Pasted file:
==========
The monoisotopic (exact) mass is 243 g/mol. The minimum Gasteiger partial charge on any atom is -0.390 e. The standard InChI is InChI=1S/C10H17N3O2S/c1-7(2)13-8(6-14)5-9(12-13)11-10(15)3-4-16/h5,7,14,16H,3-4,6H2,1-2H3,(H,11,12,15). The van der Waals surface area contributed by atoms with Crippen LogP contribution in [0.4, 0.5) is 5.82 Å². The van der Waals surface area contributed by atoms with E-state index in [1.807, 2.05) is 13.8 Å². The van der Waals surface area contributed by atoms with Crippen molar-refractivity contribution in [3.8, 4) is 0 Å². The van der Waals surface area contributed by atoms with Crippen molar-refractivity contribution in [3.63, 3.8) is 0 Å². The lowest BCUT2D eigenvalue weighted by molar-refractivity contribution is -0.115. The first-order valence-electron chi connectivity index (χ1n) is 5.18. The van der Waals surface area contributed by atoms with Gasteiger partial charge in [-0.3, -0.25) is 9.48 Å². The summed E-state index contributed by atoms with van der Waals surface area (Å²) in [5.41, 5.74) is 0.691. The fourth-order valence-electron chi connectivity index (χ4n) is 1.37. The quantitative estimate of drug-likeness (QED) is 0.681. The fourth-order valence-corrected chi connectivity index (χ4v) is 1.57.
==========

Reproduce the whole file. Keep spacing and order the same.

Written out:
The monoisotopic (exact) mass is 243 g/mol. The minimum Gasteiger partial charge on any atom is -0.390 e. The standard InChI is InChI=1S/C10H17N3O2S/c1-7(2)13-8(6-14)5-9(12-13)11-10(15)3-4-16/h5,7,14,16H,3-4,6H2,1-2H3,(H,11,12,15). The van der Waals surface area contributed by atoms with Crippen LogP contribution in [0.4, 0.5) is 5.82 Å². The van der Waals surface area contributed by atoms with E-state index in [1.807, 2.05) is 13.8 Å². The van der Waals surface area contributed by atoms with Crippen molar-refractivity contribution in [3.8, 4) is 0 Å². The van der Waals surface area contributed by atoms with Crippen molar-refractivity contribution in [3.63, 3.8) is 0 Å². The lowest BCUT2D eigenvalue weighted by molar-refractivity contribution is -0.115. The first-order valence-electron chi connectivity index (χ1n) is 5.18. The van der Waals surface area contributed by atoms with Gasteiger partial charge in [-0.3, -0.25) is 9.48 Å². The summed E-state index contributed by atoms with van der Waals surface area (Å²) in [5.41, 5.74) is 0.691. The fourth-order valence-electron chi connectivity index (χ4n) is 1.37. The quantitative estimate of drug-likeness (QED) is 0.681. The fourth-order valence-corrected chi connectivity index (χ4v) is 1.57.